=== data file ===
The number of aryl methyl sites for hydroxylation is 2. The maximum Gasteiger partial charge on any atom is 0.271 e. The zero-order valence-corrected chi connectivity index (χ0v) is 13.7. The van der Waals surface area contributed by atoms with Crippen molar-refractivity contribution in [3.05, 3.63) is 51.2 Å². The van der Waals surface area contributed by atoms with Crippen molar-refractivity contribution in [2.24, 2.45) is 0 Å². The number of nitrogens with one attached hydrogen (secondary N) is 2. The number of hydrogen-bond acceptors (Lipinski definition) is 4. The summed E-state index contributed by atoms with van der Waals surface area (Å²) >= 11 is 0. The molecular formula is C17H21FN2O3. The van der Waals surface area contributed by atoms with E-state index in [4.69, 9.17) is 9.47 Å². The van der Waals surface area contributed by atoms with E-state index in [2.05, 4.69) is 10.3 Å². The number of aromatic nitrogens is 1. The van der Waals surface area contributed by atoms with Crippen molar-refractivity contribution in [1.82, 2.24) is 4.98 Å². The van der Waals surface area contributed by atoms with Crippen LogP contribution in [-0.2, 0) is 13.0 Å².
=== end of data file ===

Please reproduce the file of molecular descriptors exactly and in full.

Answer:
The number of aryl methyl sites for hydroxylation is 2. The maximum Gasteiger partial charge on any atom is 0.271 e. The zero-order valence-corrected chi connectivity index (χ0v) is 13.7. The van der Waals surface area contributed by atoms with Crippen molar-refractivity contribution in [3.05, 3.63) is 51.2 Å². The van der Waals surface area contributed by atoms with Crippen molar-refractivity contribution in [2.24, 2.45) is 0 Å². The number of nitrogens with one attached hydrogen (secondary N) is 2. The number of hydrogen-bond acceptors (Lipinski definition) is 4. The summed E-state index contributed by atoms with van der Waals surface area (Å²) >= 11 is 0. The molecular formula is C17H21FN2O3. The van der Waals surface area contributed by atoms with E-state index in [4.69, 9.17) is 9.47 Å². The van der Waals surface area contributed by atoms with E-state index in [2.05, 4.69) is 10.3 Å². The number of aromatic nitrogens is 1. The van der Waals surface area contributed by atoms with Crippen molar-refractivity contribution in [1.82, 2.24) is 4.98 Å². The van der Waals surface area contributed by atoms with Crippen LogP contribution in [-0.2, 0) is 13.0 Å².